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Album Review: STRFKR - Being No One, Going Nowhere

By Tanner Bidish, Contributor

[Polyvinyl; 2016]

Rating: 6.5/10

Key Tracks: “Something Ain’t Right,” “interspace,” “Being No One, Going Nowhere”

On their latest, STRFKR persist the bouncing electronic jams that they’ve come to be known for. Being No One, Going Nowhere asserts a mission statement with its title, claiming anonymity while putting down the weight of self and destination. It feels far reaching and pretentious, but the music to find here is still fun nonetheless. Albeit not exciting or groundbreaking, Being No One, Going Nowhere packs a good time in its eleven tracks.

“Tape Machine” sets the pace with upbeat synths and keen guitar licks. The chorus considers addictive habits, “Was this trouble your nature? Why can’t you shake it?,” setting a tonal beat. “Satellite” follows up with a thumping bass line that grips the listener. Disco influence is hinted at in “Never Ever,” and makes a powerful callback in “Dark Days”.

Throughout the record, vocalist Joshua Hodges’s vaguely distant vocal stylings create dreamlike atmospheres. His higher register and falsetto are intently on display in “When I’m With You.” Also notable is the balanced instrumentation across the album. “Something Ain’t Right” opens with a droning soundscape that drops right into a rolling dance beat. The synth keys never take away from the percussion; they interplay tightly for one of the record’s highlight moments. Likewise, guitar smoothly builds over the keys in “Open Your Eyes” in order to craft a slick bop.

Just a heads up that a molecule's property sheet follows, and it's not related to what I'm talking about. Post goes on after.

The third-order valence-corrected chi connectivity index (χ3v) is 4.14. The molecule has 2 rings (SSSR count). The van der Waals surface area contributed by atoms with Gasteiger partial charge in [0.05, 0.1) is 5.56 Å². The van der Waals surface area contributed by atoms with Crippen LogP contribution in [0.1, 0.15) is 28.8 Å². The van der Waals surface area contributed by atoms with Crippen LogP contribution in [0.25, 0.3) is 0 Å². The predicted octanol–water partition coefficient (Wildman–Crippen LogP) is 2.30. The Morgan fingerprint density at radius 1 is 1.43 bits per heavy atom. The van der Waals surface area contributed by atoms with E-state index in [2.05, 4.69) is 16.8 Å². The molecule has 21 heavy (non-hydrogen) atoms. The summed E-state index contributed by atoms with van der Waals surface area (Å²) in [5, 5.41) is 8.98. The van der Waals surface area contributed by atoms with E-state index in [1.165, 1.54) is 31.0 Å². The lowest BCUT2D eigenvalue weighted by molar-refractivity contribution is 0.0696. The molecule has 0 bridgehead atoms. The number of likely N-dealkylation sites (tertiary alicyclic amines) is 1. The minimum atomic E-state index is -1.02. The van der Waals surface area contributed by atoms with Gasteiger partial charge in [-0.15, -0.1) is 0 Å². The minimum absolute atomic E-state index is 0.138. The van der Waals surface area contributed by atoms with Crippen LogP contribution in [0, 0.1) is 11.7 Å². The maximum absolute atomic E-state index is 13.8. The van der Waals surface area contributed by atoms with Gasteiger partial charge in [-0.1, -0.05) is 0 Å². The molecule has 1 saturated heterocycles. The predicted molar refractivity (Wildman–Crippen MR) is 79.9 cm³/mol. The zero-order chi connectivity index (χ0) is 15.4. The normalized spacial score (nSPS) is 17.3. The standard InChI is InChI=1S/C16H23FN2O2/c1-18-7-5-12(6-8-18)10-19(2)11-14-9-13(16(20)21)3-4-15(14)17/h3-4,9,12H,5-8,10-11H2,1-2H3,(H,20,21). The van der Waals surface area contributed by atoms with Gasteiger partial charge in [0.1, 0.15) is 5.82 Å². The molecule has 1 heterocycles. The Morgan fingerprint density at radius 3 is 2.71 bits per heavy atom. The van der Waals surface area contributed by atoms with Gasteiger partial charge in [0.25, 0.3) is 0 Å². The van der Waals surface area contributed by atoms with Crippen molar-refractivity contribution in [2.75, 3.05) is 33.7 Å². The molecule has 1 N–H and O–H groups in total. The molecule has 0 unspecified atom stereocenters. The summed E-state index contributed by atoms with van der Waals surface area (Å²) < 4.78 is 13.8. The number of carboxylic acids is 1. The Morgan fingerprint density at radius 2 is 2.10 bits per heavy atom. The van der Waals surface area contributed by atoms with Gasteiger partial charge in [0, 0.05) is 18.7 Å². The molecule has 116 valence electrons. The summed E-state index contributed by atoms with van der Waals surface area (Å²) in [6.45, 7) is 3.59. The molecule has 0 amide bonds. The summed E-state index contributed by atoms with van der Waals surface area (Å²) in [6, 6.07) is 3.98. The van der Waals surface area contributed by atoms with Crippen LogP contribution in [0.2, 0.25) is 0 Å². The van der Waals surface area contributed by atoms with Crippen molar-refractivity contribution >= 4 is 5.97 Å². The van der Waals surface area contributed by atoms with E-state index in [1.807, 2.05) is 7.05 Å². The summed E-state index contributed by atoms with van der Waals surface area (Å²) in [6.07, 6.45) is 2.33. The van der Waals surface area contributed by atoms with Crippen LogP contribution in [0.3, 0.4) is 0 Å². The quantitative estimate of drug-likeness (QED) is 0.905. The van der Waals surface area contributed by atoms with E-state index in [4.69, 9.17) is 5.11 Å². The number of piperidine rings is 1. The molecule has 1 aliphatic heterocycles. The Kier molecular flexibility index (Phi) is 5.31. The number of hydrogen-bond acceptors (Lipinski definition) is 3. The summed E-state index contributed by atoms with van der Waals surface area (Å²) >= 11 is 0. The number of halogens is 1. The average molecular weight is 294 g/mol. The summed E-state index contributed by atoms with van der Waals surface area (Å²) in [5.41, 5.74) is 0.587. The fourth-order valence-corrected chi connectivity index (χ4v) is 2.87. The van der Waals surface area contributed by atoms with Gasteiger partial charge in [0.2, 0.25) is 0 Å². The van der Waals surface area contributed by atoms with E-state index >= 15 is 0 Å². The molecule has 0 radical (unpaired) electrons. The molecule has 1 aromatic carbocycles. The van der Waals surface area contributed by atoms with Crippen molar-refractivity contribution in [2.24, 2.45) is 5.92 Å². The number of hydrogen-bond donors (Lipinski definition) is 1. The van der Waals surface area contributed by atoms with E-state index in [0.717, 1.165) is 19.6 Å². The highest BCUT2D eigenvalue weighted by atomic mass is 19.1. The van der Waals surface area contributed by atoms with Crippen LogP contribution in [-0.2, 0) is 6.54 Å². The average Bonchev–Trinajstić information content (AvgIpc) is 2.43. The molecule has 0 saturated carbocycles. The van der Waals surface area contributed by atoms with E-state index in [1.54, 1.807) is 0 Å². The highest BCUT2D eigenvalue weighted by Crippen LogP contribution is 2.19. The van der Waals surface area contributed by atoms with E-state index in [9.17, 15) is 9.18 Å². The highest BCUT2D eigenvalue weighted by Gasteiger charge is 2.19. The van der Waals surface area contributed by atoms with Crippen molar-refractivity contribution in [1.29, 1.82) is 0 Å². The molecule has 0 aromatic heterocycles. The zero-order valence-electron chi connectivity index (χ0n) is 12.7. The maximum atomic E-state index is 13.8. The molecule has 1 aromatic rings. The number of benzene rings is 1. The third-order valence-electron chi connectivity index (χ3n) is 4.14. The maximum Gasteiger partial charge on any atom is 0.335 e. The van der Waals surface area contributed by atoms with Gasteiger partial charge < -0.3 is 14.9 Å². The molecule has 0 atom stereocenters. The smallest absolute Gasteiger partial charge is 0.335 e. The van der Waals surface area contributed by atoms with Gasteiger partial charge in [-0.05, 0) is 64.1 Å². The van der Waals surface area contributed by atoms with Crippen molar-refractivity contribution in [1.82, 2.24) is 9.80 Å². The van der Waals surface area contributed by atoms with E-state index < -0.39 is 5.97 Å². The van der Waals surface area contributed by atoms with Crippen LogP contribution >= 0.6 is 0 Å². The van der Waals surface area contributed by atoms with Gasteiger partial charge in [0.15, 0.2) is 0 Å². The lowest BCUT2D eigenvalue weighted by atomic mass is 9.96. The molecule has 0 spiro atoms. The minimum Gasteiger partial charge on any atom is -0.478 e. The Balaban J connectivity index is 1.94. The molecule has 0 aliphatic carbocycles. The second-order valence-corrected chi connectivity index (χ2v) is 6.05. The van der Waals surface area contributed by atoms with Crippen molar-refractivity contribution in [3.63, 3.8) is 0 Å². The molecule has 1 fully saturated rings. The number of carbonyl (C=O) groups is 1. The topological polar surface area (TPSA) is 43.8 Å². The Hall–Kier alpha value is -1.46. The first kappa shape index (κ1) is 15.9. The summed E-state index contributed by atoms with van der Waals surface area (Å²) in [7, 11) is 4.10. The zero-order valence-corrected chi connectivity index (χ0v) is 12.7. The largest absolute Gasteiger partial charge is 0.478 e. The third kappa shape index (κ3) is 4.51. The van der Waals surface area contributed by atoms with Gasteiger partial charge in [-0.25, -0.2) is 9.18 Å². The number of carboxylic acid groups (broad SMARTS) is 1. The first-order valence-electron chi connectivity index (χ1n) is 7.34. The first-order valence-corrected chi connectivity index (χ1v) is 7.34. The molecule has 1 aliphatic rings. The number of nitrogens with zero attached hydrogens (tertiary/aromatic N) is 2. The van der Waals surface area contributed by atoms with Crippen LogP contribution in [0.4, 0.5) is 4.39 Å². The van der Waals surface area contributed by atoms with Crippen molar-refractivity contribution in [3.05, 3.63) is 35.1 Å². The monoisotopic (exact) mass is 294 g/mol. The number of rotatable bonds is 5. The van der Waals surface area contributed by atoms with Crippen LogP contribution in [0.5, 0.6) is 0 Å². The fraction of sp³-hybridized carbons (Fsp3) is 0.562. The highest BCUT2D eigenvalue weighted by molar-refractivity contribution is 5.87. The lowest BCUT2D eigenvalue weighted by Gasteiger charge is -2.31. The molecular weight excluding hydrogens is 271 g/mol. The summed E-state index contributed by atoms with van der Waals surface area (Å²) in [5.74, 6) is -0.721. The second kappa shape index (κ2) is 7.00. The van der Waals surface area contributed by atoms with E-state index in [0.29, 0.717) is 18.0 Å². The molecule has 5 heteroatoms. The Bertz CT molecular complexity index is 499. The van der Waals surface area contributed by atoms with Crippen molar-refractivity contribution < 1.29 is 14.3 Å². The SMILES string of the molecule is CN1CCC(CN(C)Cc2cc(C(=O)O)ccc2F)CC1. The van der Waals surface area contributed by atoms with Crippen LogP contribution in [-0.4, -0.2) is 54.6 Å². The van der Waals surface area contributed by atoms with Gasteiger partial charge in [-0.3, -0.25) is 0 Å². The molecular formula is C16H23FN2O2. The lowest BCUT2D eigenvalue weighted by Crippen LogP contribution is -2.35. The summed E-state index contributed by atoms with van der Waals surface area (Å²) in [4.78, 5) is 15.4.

The philosophy of Being No One, Going Nowhere wants to be just as important as the music. An Alan Watts recording over a spacey instrumental is the entirety of “interspace.” The philosopher has always been a big influence on STRFKR, evidenced in references throughout their work. Keeping it introspective, “Maps” creates a steady contemplative vibe. Its simple two-verse structure grasps at concepts like the effort of persona and artificiality. The connections are vague and never quite hitting.

The titular track closes the album. Ambient droning pulls you in, and steady percussive bursts keep you invested. It’s a relaxing track that feels pointed aimless; the sonic embodiment of this record's mission statement.

It’s easy to have fun with STRFKR’s music, and that’s true on Being No One, Going Nowhere; however the concepts falter slightly. The philosophies trying to be reached are abstract and lofty, with nothing ever precisely connecting. The title track comes the closest, which makes its ending placement satisfying, but tracks leading to it don’t hit the same mark. Regardless, this album has tunes to please fans and new comers alike.

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